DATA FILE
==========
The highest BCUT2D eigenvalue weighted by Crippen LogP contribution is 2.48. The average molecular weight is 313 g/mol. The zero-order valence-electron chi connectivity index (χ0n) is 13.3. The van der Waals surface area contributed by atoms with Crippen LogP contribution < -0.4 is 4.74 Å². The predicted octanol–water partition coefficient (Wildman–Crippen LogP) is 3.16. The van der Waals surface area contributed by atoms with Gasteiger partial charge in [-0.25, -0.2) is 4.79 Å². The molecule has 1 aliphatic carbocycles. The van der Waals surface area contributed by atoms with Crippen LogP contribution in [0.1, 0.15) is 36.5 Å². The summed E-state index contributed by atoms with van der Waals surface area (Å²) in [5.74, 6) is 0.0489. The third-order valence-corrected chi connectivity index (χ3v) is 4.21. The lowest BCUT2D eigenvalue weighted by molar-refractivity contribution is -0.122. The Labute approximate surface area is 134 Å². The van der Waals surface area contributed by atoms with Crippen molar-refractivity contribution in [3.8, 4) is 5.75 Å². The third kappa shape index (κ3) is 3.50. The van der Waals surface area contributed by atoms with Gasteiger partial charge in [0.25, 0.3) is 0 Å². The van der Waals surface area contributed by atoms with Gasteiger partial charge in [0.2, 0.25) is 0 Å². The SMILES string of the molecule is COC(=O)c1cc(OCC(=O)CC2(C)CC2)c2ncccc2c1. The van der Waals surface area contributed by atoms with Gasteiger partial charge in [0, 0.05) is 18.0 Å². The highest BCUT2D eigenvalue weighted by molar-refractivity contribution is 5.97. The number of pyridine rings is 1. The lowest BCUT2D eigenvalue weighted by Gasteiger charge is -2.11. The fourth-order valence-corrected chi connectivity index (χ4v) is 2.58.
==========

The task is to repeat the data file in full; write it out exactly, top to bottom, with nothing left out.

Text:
The highest BCUT2D eigenvalue weighted by Crippen LogP contribution is 2.48. The average molecular weight is 313 g/mol. The zero-order valence-electron chi connectivity index (χ0n) is 13.3. The van der Waals surface area contributed by atoms with Crippen LogP contribution < -0.4 is 4.74 Å². The predicted octanol–water partition coefficient (Wildman–Crippen LogP) is 3.16. The van der Waals surface area contributed by atoms with Gasteiger partial charge in [-0.25, -0.2) is 4.79 Å². The molecule has 1 aliphatic carbocycles. The van der Waals surface area contributed by atoms with Crippen LogP contribution in [0.1, 0.15) is 36.5 Å². The summed E-state index contributed by atoms with van der Waals surface area (Å²) in [5.74, 6) is 0.0489. The third-order valence-corrected chi connectivity index (χ3v) is 4.21. The lowest BCUT2D eigenvalue weighted by molar-refractivity contribution is -0.122. The Labute approximate surface area is 134 Å². The van der Waals surface area contributed by atoms with Crippen molar-refractivity contribution in [3.8, 4) is 5.75 Å². The third kappa shape index (κ3) is 3.50. The van der Waals surface area contributed by atoms with Gasteiger partial charge in [0.25, 0.3) is 0 Å². The van der Waals surface area contributed by atoms with Gasteiger partial charge in [0.2, 0.25) is 0 Å². The SMILES string of the molecule is COC(=O)c1cc(OCC(=O)CC2(C)CC2)c2ncccc2c1. The van der Waals surface area contributed by atoms with Gasteiger partial charge in [0, 0.05) is 18.0 Å². The highest BCUT2D eigenvalue weighted by molar-refractivity contribution is 5.97. The number of pyridine rings is 1. The lowest BCUT2D eigenvalue weighted by Gasteiger charge is -2.11. The fourth-order valence-corrected chi connectivity index (χ4v) is 2.58.